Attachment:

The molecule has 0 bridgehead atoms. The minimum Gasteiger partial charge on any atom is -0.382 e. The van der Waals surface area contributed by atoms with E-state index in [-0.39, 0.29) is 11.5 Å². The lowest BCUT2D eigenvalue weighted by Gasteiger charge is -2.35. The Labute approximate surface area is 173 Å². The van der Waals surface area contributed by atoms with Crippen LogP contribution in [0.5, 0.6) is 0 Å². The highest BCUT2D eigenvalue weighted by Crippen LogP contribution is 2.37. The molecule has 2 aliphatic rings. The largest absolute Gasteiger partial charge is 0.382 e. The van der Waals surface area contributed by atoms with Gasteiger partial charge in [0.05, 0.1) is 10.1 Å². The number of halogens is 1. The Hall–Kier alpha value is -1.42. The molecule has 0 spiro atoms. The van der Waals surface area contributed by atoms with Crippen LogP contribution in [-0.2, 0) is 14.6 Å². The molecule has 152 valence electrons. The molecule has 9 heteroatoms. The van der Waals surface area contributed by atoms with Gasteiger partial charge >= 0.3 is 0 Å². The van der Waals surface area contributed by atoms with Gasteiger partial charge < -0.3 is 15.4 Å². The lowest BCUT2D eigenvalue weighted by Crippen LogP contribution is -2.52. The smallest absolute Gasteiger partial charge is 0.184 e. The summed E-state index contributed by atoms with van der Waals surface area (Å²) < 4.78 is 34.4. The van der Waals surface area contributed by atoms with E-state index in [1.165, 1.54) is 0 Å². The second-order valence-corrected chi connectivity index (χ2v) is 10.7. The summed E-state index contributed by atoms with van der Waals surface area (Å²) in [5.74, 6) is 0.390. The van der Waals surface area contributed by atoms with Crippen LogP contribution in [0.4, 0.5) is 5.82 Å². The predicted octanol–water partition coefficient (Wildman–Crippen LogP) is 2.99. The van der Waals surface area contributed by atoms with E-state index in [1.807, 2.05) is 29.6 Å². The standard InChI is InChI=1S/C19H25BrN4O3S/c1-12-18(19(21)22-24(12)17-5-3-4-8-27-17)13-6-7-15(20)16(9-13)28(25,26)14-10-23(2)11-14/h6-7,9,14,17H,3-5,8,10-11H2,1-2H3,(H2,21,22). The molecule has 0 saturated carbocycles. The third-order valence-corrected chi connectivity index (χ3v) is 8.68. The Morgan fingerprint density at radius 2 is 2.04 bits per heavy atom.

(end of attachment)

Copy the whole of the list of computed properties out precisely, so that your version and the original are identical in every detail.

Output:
The molecule has 0 bridgehead atoms. The minimum Gasteiger partial charge on any atom is -0.382 e. The van der Waals surface area contributed by atoms with E-state index in [-0.39, 0.29) is 11.5 Å². The lowest BCUT2D eigenvalue weighted by Gasteiger charge is -2.35. The Labute approximate surface area is 173 Å². The van der Waals surface area contributed by atoms with Crippen LogP contribution in [0.5, 0.6) is 0 Å². The highest BCUT2D eigenvalue weighted by Crippen LogP contribution is 2.37. The molecule has 2 aliphatic rings. The largest absolute Gasteiger partial charge is 0.382 e. The van der Waals surface area contributed by atoms with Gasteiger partial charge in [0.05, 0.1) is 10.1 Å². The number of halogens is 1. The Hall–Kier alpha value is -1.42. The molecule has 0 spiro atoms. The van der Waals surface area contributed by atoms with Crippen LogP contribution in [-0.2, 0) is 14.6 Å². The molecule has 152 valence electrons. The molecule has 9 heteroatoms. The van der Waals surface area contributed by atoms with Gasteiger partial charge >= 0.3 is 0 Å². The van der Waals surface area contributed by atoms with Gasteiger partial charge < -0.3 is 15.4 Å². The lowest BCUT2D eigenvalue weighted by Crippen LogP contribution is -2.52. The smallest absolute Gasteiger partial charge is 0.184 e. The summed E-state index contributed by atoms with van der Waals surface area (Å²) < 4.78 is 34.4. The van der Waals surface area contributed by atoms with E-state index in [1.165, 1.54) is 0 Å². The second-order valence-corrected chi connectivity index (χ2v) is 10.7. The summed E-state index contributed by atoms with van der Waals surface area (Å²) in [5.74, 6) is 0.390. The van der Waals surface area contributed by atoms with Crippen LogP contribution in [0.4, 0.5) is 5.82 Å². The predicted octanol–water partition coefficient (Wildman–Crippen LogP) is 2.99. The van der Waals surface area contributed by atoms with E-state index in [1.807, 2.05) is 29.6 Å². The standard InChI is InChI=1S/C19H25BrN4O3S/c1-12-18(19(21)22-24(12)17-5-3-4-8-27-17)13-6-7-15(20)16(9-13)28(25,26)14-10-23(2)11-14/h6-7,9,14,17H,3-5,8,10-11H2,1-2H3,(H2,21,22). The molecule has 0 saturated carbocycles. The third-order valence-corrected chi connectivity index (χ3v) is 8.68. The Morgan fingerprint density at radius 2 is 2.04 bits per heavy atom.